General Sheppard thinks it's funny, and Dr. McKay keeps complaining about rabies, but so far the otter hasn't done anything worse than eat off of Derek's plate in the mess.
Derek only lets him share because he's still too thin.
“He needs a name,” Isaac says. The otter lets him scratch under his chin for a second before he ducks back under Derek's arm and snatches a piece of bacon.
“He doesn't need a name,” Derek says. Naming him implies that they're going to get to keep him, and Derek is under no illusion about that. Once the bandages come off his paws and he fattens up a little, they're probably going to insist he be released back into the wild.
Derek isn't going to get attached.
The tag on his back leg glints in the light as he sits on his haunches to munch on the piece of bacon. Derek touches it with a finger, expecting the otter to pull his leg back, but instead he cocks his head curiously at Derek and inches his foot toward him in invitation.
Derek rubs the medallion between his thumb and forefinger. There's an Ancient hieroglyphic etched on one side, like the ones rimming the ‘gate. If he paid more attention to Dr. Martin, he'd probably know what it means.
The otter chitters at him, bumps his head under Derek's chin, before tugging his leg back and reaching for another piece of food.
The otter likes to ride around on Derek's shoulder. It's been over three weeks—he's heavier now, and holds onto the ends of Derek's hair, leaning up over his head to stick his nose in everyone else's business, but Derek gets used to the weight.
The first time Derek's team goes off-world after what Isaac's calling the Otter Mission, they come back to find the otter riding along Corporal McCall's head instead, and Derek isn't even a little jealous at all. The otter just yanks on McCall's hair when he sees Derek, though, like he's steering him, and then takes a flying leap at Derek when he's close enough, scrambling into his arms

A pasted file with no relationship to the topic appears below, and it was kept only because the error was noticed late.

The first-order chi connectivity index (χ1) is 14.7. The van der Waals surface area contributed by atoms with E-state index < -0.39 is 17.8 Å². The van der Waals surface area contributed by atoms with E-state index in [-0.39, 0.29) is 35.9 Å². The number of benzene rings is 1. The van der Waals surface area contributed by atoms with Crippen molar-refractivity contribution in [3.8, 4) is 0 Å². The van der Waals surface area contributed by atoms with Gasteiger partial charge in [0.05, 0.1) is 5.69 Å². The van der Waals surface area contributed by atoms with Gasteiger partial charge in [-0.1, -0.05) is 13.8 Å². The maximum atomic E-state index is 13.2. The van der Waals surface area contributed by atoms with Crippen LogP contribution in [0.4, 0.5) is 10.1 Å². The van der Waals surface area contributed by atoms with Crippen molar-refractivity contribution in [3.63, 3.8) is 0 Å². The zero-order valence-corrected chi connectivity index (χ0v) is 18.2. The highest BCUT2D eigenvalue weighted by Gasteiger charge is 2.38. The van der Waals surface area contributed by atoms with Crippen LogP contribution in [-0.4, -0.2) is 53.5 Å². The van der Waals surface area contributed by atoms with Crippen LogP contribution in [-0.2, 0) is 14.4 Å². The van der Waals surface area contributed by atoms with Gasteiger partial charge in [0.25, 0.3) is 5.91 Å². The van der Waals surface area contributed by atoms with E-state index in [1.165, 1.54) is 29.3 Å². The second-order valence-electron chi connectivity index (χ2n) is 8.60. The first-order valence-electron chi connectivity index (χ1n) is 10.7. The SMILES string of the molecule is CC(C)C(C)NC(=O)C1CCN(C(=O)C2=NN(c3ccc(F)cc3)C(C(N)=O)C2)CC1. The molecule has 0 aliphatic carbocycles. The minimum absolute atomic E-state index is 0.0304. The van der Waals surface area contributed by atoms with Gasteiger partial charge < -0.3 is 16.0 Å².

Erica laughs at him, but Derek just buries his face in the otter's warm fur. He smells like Cheetos and McCall, but Derek doesn't mind. And then his hand drifts down to tug at the tag, a habit he'd started in greeting, and pauses when all he gets is paw.
McCall grins at him. He stuffs his hands in his pockets, rocks back on his heels, and says, “There was a hidden latch, General Sheppard lit it up like a Christmas tree.”
Derek feels a pang in the middle of his chest. It's good that they got the tag off—great even; he can tell the otter is happy, the way he's pushing his paw into Derek's hand, like he's showing off his newly bare ankle. It's just that—he's healthier now, his coat is this glossy thick brown, he's got meat on his bones. It's only a matter of time.
“We'll take him to the mainland tomorrow,” Derek says. “See if he can hunt.”
That's the last and most important test, making sure he can feed himself and survive. Derek does not secretly hope that he'll fail.
The otter won't settle down that night. He keeps squirming over Derek's body, across the mattress, disappearing under the bed before leaping up at Derek again from the other side. Derek's trying to sleep, and if the otter doesn't shut the fuck up and stop nudging into his face every other minute, squeaking, Derek's going to give into temptation and just choke him out.
Derek flashes his eyes at him, growling deep in his chest, and the otter freezes.
He's sitting on his chest, inches from Derek's face.
Derek growls again, says, “Stop it,” around his fangs.
The otter cautiously creeps up until their noses are touching.
Derek flashes his eyes again.
The otter jerks back with a sneeze and then—
There's suddenly a naked boy on top of him. No, not a boy—a leanly muscled young man, with long limbs and huge dark eyes, and messy brown hair, leveraged up on his hands on either side of Derek's head.
Derek is too stunned to move, his hands hovering just over bare hips, a thin sheet all that's keeping their skin from touching at the thighs and groin.